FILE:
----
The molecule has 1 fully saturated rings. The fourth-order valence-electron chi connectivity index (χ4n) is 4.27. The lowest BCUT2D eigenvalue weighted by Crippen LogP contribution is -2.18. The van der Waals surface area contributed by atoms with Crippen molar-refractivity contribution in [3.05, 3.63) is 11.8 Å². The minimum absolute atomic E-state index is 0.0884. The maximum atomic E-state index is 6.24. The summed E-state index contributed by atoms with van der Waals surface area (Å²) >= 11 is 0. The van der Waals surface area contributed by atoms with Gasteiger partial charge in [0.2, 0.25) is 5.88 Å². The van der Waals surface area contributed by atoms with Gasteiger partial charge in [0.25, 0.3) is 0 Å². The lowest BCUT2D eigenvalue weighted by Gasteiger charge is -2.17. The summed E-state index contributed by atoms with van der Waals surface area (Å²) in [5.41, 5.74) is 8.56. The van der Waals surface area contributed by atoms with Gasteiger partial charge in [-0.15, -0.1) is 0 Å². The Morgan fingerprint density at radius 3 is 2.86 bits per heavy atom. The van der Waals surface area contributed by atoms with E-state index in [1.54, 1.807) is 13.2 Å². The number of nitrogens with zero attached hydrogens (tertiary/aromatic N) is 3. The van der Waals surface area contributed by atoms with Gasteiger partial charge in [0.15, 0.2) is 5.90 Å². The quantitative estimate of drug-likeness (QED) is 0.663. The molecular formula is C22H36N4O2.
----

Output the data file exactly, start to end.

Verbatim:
The molecule has 1 fully saturated rings. The fourth-order valence-electron chi connectivity index (χ4n) is 4.27. The lowest BCUT2D eigenvalue weighted by Crippen LogP contribution is -2.18. The van der Waals surface area contributed by atoms with Crippen molar-refractivity contribution in [3.05, 3.63) is 11.8 Å². The minimum absolute atomic E-state index is 0.0884. The maximum atomic E-state index is 6.24. The summed E-state index contributed by atoms with van der Waals surface area (Å²) >= 11 is 0. The van der Waals surface area contributed by atoms with Gasteiger partial charge in [0.2, 0.25) is 5.88 Å². The van der Waals surface area contributed by atoms with Gasteiger partial charge in [0.25, 0.3) is 0 Å². The lowest BCUT2D eigenvalue weighted by Gasteiger charge is -2.17. The summed E-state index contributed by atoms with van der Waals surface area (Å²) in [5.41, 5.74) is 8.56. The van der Waals surface area contributed by atoms with Gasteiger partial charge in [-0.15, -0.1) is 0 Å². The Morgan fingerprint density at radius 3 is 2.86 bits per heavy atom. The van der Waals surface area contributed by atoms with E-state index in [1.54, 1.807) is 13.2 Å². The number of nitrogens with zero attached hydrogens (tertiary/aromatic N) is 3. The van der Waals surface area contributed by atoms with Gasteiger partial charge in [0.15, 0.2) is 5.90 Å². The quantitative estimate of drug-likeness (QED) is 0.663. The molecular formula is C22H36N4O2.